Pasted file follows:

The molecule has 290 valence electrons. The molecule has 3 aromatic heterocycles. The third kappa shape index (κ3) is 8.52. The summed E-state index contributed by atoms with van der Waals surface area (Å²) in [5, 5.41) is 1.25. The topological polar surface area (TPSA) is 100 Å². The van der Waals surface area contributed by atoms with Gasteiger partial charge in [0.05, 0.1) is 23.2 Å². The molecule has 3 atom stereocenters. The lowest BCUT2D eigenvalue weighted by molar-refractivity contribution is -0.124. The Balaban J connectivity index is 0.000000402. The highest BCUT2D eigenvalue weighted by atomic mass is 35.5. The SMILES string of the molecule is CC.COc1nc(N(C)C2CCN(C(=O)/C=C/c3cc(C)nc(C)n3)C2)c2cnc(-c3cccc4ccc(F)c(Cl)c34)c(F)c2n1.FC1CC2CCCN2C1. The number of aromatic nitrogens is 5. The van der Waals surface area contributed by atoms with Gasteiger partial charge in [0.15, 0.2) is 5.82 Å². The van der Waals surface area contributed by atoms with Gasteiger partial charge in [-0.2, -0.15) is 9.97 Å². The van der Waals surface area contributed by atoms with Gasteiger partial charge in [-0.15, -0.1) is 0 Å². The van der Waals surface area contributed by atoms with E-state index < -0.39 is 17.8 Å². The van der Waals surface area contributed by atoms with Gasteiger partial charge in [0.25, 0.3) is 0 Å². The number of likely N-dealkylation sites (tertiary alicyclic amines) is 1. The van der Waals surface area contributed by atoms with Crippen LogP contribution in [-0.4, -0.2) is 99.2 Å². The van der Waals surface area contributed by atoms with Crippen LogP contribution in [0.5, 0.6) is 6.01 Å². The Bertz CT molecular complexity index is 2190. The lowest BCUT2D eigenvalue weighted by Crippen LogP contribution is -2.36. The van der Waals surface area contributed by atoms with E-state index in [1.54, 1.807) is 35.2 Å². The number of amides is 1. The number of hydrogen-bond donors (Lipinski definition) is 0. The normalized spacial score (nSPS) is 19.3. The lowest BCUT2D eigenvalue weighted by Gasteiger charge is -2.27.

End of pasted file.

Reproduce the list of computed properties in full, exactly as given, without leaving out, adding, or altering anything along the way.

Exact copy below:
The molecule has 290 valence electrons. The molecule has 3 aromatic heterocycles. The third kappa shape index (κ3) is 8.52. The summed E-state index contributed by atoms with van der Waals surface area (Å²) in [5, 5.41) is 1.25. The topological polar surface area (TPSA) is 100 Å². The van der Waals surface area contributed by atoms with Gasteiger partial charge in [0.05, 0.1) is 23.2 Å². The molecule has 3 atom stereocenters. The lowest BCUT2D eigenvalue weighted by molar-refractivity contribution is -0.124. The Balaban J connectivity index is 0.000000402. The highest BCUT2D eigenvalue weighted by atomic mass is 35.5. The SMILES string of the molecule is CC.COc1nc(N(C)C2CCN(C(=O)/C=C/c3cc(C)nc(C)n3)C2)c2cnc(-c3cccc4ccc(F)c(Cl)c34)c(F)c2n1.FC1CC2CCCN2C1. The number of aromatic nitrogens is 5. The van der Waals surface area contributed by atoms with Gasteiger partial charge in [0.15, 0.2) is 5.82 Å². The van der Waals surface area contributed by atoms with Gasteiger partial charge in [-0.2, -0.15) is 9.97 Å². The van der Waals surface area contributed by atoms with Gasteiger partial charge in [-0.15, -0.1) is 0 Å². The van der Waals surface area contributed by atoms with E-state index < -0.39 is 17.8 Å². The van der Waals surface area contributed by atoms with Gasteiger partial charge in [0.25, 0.3) is 0 Å². The number of likely N-dealkylation sites (tertiary alicyclic amines) is 1. The van der Waals surface area contributed by atoms with Crippen LogP contribution in [-0.4, -0.2) is 99.2 Å². The van der Waals surface area contributed by atoms with Crippen LogP contribution in [0.5, 0.6) is 6.01 Å². The Bertz CT molecular complexity index is 2190. The lowest BCUT2D eigenvalue weighted by Crippen LogP contribution is -2.36. The van der Waals surface area contributed by atoms with E-state index in [1.54, 1.807) is 35.2 Å². The number of amides is 1. The number of hydrogen-bond donors (Lipinski definition) is 0. The normalized spacial score (nSPS) is 19.3. The lowest BCUT2D eigenvalue weighted by Gasteiger charge is -2.27.